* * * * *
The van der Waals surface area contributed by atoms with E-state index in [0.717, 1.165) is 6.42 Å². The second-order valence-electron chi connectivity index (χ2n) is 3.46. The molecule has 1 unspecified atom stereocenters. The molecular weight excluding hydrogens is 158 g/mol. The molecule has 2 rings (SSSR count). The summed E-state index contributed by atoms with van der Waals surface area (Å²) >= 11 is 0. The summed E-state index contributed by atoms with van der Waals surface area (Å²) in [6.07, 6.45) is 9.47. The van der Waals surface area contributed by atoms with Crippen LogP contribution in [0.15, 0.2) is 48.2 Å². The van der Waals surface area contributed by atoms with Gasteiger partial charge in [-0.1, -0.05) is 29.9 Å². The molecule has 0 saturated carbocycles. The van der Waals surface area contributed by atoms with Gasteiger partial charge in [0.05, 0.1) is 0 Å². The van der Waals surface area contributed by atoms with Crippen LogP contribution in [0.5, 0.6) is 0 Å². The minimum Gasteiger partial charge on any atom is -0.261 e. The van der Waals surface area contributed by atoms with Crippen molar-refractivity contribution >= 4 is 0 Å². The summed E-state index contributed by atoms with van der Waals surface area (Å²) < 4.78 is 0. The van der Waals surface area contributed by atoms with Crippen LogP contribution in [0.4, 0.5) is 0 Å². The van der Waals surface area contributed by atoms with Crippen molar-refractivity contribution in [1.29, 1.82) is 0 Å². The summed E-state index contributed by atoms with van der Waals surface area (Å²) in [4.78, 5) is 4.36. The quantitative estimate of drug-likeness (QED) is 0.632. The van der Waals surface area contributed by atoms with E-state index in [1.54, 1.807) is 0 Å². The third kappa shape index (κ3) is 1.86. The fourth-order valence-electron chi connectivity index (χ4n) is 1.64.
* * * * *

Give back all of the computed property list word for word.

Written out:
The van der Waals surface area contributed by atoms with E-state index in [0.717, 1.165) is 6.42 Å². The second-order valence-electron chi connectivity index (χ2n) is 3.46. The molecule has 1 unspecified atom stereocenters. The molecular weight excluding hydrogens is 158 g/mol. The molecule has 2 rings (SSSR count). The summed E-state index contributed by atoms with van der Waals surface area (Å²) >= 11 is 0. The summed E-state index contributed by atoms with van der Waals surface area (Å²) in [6.07, 6.45) is 9.47. The van der Waals surface area contributed by atoms with Crippen LogP contribution in [0.15, 0.2) is 48.2 Å². The van der Waals surface area contributed by atoms with Gasteiger partial charge in [-0.1, -0.05) is 29.9 Å². The molecule has 0 saturated carbocycles. The van der Waals surface area contributed by atoms with Gasteiger partial charge in [0.05, 0.1) is 0 Å². The van der Waals surface area contributed by atoms with Crippen LogP contribution in [0.5, 0.6) is 0 Å². The minimum Gasteiger partial charge on any atom is -0.261 e. The van der Waals surface area contributed by atoms with Crippen molar-refractivity contribution >= 4 is 0 Å². The summed E-state index contributed by atoms with van der Waals surface area (Å²) < 4.78 is 0. The van der Waals surface area contributed by atoms with Crippen LogP contribution in [0.4, 0.5) is 0 Å². The van der Waals surface area contributed by atoms with Crippen molar-refractivity contribution in [1.29, 1.82) is 0 Å². The summed E-state index contributed by atoms with van der Waals surface area (Å²) in [4.78, 5) is 4.36. The quantitative estimate of drug-likeness (QED) is 0.632. The van der Waals surface area contributed by atoms with E-state index in [1.54, 1.807) is 0 Å². The third kappa shape index (κ3) is 1.86. The fourth-order valence-electron chi connectivity index (χ4n) is 1.64.